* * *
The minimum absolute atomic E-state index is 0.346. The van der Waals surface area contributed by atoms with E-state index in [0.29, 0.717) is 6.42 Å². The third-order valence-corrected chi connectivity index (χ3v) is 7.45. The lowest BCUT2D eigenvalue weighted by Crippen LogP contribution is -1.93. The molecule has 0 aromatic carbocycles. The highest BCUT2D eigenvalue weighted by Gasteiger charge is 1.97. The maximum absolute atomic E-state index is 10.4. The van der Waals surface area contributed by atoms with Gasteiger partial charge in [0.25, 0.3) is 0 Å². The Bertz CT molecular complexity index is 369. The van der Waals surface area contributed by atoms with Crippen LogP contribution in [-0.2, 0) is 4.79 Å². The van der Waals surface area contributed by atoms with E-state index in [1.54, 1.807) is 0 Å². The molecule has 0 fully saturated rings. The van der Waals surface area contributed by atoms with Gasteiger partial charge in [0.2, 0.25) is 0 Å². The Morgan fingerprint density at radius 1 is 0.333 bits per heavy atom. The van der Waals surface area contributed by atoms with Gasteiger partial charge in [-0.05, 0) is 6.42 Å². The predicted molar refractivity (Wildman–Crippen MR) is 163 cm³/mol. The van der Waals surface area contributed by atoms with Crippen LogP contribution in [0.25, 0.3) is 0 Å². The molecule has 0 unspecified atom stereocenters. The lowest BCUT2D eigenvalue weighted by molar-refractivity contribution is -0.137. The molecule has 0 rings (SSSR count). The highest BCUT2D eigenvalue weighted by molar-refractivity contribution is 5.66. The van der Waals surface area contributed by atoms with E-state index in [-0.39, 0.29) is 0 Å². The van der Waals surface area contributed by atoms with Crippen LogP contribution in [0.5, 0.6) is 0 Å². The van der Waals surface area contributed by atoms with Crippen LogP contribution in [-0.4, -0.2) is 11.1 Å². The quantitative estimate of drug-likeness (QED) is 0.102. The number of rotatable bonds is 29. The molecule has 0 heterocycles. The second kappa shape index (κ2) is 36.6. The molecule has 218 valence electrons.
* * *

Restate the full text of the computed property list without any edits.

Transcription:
The minimum absolute atomic E-state index is 0.346. The van der Waals surface area contributed by atoms with E-state index in [0.29, 0.717) is 6.42 Å². The third-order valence-corrected chi connectivity index (χ3v) is 7.45. The lowest BCUT2D eigenvalue weighted by Crippen LogP contribution is -1.93. The molecule has 0 aromatic carbocycles. The highest BCUT2D eigenvalue weighted by Gasteiger charge is 1.97. The maximum absolute atomic E-state index is 10.4. The van der Waals surface area contributed by atoms with Gasteiger partial charge in [0.25, 0.3) is 0 Å². The Bertz CT molecular complexity index is 369. The van der Waals surface area contributed by atoms with Crippen LogP contribution in [-0.2, 0) is 4.79 Å². The van der Waals surface area contributed by atoms with E-state index in [1.54, 1.807) is 0 Å². The molecule has 0 fully saturated rings. The van der Waals surface area contributed by atoms with Gasteiger partial charge in [0.2, 0.25) is 0 Å². The Morgan fingerprint density at radius 1 is 0.333 bits per heavy atom. The van der Waals surface area contributed by atoms with Gasteiger partial charge in [-0.05, 0) is 6.42 Å². The predicted molar refractivity (Wildman–Crippen MR) is 163 cm³/mol. The van der Waals surface area contributed by atoms with Crippen LogP contribution in [0.25, 0.3) is 0 Å². The molecule has 0 unspecified atom stereocenters. The lowest BCUT2D eigenvalue weighted by molar-refractivity contribution is -0.137. The molecule has 0 rings (SSSR count). The highest BCUT2D eigenvalue weighted by molar-refractivity contribution is 5.66. The van der Waals surface area contributed by atoms with E-state index in [-0.39, 0.29) is 0 Å². The van der Waals surface area contributed by atoms with Crippen LogP contribution in [0.5, 0.6) is 0 Å². The van der Waals surface area contributed by atoms with Crippen LogP contribution in [-0.4, -0.2) is 11.1 Å². The quantitative estimate of drug-likeness (QED) is 0.102. The number of rotatable bonds is 29. The molecule has 0 heterocycles. The second kappa shape index (κ2) is 36.6. The molecule has 218 valence electrons.